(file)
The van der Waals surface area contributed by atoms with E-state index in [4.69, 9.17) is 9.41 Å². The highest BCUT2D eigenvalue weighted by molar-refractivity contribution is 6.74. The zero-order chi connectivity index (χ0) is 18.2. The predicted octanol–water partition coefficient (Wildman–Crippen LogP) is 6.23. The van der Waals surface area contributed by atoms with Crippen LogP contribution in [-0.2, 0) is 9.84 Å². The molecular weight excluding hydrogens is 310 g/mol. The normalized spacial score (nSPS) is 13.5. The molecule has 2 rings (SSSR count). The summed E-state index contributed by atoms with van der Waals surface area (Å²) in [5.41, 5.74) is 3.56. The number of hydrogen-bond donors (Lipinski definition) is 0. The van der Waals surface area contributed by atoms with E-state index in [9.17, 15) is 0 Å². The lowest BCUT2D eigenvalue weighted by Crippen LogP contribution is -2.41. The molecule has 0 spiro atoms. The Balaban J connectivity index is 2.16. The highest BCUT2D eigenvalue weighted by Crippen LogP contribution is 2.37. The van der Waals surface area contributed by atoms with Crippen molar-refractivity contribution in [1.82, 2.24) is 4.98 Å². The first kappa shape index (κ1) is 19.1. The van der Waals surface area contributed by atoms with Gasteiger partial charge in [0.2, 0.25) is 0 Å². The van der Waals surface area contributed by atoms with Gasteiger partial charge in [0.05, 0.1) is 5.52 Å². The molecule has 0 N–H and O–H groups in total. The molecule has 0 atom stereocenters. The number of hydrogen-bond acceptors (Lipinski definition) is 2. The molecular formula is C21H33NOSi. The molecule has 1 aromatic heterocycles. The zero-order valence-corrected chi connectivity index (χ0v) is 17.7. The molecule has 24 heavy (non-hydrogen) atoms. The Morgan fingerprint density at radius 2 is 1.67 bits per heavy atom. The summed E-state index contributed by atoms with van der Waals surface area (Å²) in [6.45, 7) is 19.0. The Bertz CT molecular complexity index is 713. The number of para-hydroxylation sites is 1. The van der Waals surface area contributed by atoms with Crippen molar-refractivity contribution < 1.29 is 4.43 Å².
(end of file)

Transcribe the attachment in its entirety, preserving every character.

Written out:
The van der Waals surface area contributed by atoms with E-state index in [4.69, 9.17) is 9.41 Å². The highest BCUT2D eigenvalue weighted by molar-refractivity contribution is 6.74. The zero-order chi connectivity index (χ0) is 18.2. The predicted octanol–water partition coefficient (Wildman–Crippen LogP) is 6.23. The van der Waals surface area contributed by atoms with Crippen LogP contribution in [-0.2, 0) is 9.84 Å². The molecular weight excluding hydrogens is 310 g/mol. The normalized spacial score (nSPS) is 13.5. The molecule has 2 rings (SSSR count). The summed E-state index contributed by atoms with van der Waals surface area (Å²) in [5.41, 5.74) is 3.56. The number of hydrogen-bond donors (Lipinski definition) is 0. The van der Waals surface area contributed by atoms with E-state index in [9.17, 15) is 0 Å². The lowest BCUT2D eigenvalue weighted by Crippen LogP contribution is -2.41. The molecule has 0 spiro atoms. The Balaban J connectivity index is 2.16. The highest BCUT2D eigenvalue weighted by Crippen LogP contribution is 2.37. The van der Waals surface area contributed by atoms with Crippen molar-refractivity contribution in [1.82, 2.24) is 4.98 Å². The first kappa shape index (κ1) is 19.1. The van der Waals surface area contributed by atoms with Gasteiger partial charge in [0.2, 0.25) is 0 Å². The van der Waals surface area contributed by atoms with Gasteiger partial charge in [0.05, 0.1) is 5.52 Å². The molecule has 0 N–H and O–H groups in total. The molecule has 0 atom stereocenters. The number of hydrogen-bond acceptors (Lipinski definition) is 2. The molecular formula is C21H33NOSi. The molecule has 1 aromatic heterocycles. The zero-order valence-corrected chi connectivity index (χ0v) is 17.7. The molecule has 24 heavy (non-hydrogen) atoms. The Morgan fingerprint density at radius 2 is 1.67 bits per heavy atom. The summed E-state index contributed by atoms with van der Waals surface area (Å²) in [6.45, 7) is 19.0. The Bertz CT molecular complexity index is 713. The number of para-hydroxylation sites is 1. The van der Waals surface area contributed by atoms with Crippen molar-refractivity contribution < 1.29 is 4.43 Å².